Coronavirus.
Coronavirus.

Agencies, holidaymakers losing money in coronavirus travel ban

By Charlene Somduth And Nadia Khan Time of article published Mar 20, 2020

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Durban - LIKE their counterparts around the world, South African travel operators have been dealt a massive blow as a result of the coronavirus.

President Cyril Ramaphosa has called for a ban on all forms of travel, both local and abroad.

In an official address to the nation on Sunday, Ramaphosa said travel to destinations in the EU, US, UK and other high-risk countries such as China, Iran and South Korea should be avoided with immediate effect.

The plea came as the number of infections and deaths related to Covid-19 continued to climb.

He also announced a ban on foreign nationals from high-risk countries who wanted to visit South Africa.

“We have cancelled visas to visitors from those countries from today (March 15) and previously granted visas are hereby revoked,” said Ramaphosa.

Travel and booking agencies say an increasing number of South Africans have cancelled their trips abroad.

Among them is Tash Bridgmohan, who had planned a holiday to the US with her best friend.

Earlier this month, when news broke of the first confirmed cases of Covid-19 in South Africa, Bridgmohan said

she had no choice but to cancel

her trip, which had cost between R35 000 to R40 000 for flights, a visa, and accommodation.

She was scheduled to visit Miami, New York, Las Vegas, and Los Angeles.

“I am trying to get a refund. I lose out because I will incur penalties for the cancellation. With the virus spreading as quickly as it is, I would rather be safe. It is disappointing.”

Bridgmohan, who is from Phoenix, said it took her three years to plan and save for the trip.

“This was my dream holiday destination. I hope I can go on it later this year.”

Nazir Malek of Malek Travel and Tours said nobody wanted to travel abroad or locally.

“Some of our clients have postponed their trips to September while others have cancelled their holidays. With these cases, we are working on getting them refunds. It is a logistical nightmare waiting for the refunds.”

Malek said travellers were scared.

“The travel fraternity is in mayhem. People are concerned about getting the virus and spreading it. India, Italy and Saudi Arabia are not allowing people in. Travellers are being cautious.”

Shiksha Maharajh, the public

relations officer for One Stop Travel, said travel agencies were taking a financial knock.

“More than 50% of our clients have cancelled their holidays. Airlines are only giving refunds to countries that are on lockdown like Italy and India. These refunds are in the form of travel vouchers. Another option is to rebook.”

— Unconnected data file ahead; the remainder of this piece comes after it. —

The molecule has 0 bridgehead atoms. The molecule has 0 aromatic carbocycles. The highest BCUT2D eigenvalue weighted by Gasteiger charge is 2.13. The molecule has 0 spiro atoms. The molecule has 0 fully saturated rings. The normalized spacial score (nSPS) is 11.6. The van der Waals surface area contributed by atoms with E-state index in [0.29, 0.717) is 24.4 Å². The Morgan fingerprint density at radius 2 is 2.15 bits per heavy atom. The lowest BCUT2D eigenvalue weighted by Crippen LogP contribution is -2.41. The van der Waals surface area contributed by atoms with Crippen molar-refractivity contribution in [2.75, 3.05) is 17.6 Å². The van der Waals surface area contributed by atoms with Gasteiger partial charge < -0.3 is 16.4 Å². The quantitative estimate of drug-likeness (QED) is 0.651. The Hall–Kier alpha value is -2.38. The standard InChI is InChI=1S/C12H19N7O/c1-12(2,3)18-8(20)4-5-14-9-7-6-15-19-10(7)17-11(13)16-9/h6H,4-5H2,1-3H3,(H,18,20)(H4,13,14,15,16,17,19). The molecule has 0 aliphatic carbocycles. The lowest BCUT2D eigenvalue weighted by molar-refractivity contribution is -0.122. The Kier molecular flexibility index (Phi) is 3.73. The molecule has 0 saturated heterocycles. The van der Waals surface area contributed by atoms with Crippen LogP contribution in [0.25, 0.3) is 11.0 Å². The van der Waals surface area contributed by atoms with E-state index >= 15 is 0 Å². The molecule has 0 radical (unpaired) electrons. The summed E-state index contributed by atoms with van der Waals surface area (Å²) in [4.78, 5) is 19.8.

Maharajh said clients who voluntarily cancelled their trips to countries that were not in lockdown would pay penalties imposed by the airline.

Mogie Naidu, a manager at MK Bobby Naidoo Travel Agency, said the virus was crippling the industry.

“For agencies, it is a bleak period. There is fear among travellers because the virus is spreading rapidly and many off them are not prepared to travel.”

Naidu said their clients had either cancelled or postponed trips to the Far East, Europe, India, and America.

A survey conducted by SafariBookings.com with 361 safari tour operators showed that 86% of operators had experienced a significant decline in bookings due to fears of the coronavirus.

The survey found that about a quarter of operators experienced 75% decrease in bookings.

Only 14% reported no decrease and for these operators, it has been business as usual.

Otto de Vries from the Association of Southern African Travel Agents said the company strongly urged

members to encourage travellers to defer their travel plans instead of cancelling them outright.

“Corporate and leisure travel has been disrupted by many other crises in the past and always returned to normal, notwithstanding ash clouds, Sars, terrorist attacks, etc.

“By delaying their travel, the financial impact on the traveller is much lower than if the decision is taken to simply cancel travel plans based on a disinclination to travel.”

Moaaz Casoo, the secretary-general of the South African Hajj and Umrah Council, said following communication received from the Ministry of Hajj,

all hajj administration had been put on hold.

“However, it is too early to determine if hajj will continue or not.

“Also, the first flights departing

is expected on June 21, so it is early to state if travel bans will still be applicable,” he said.

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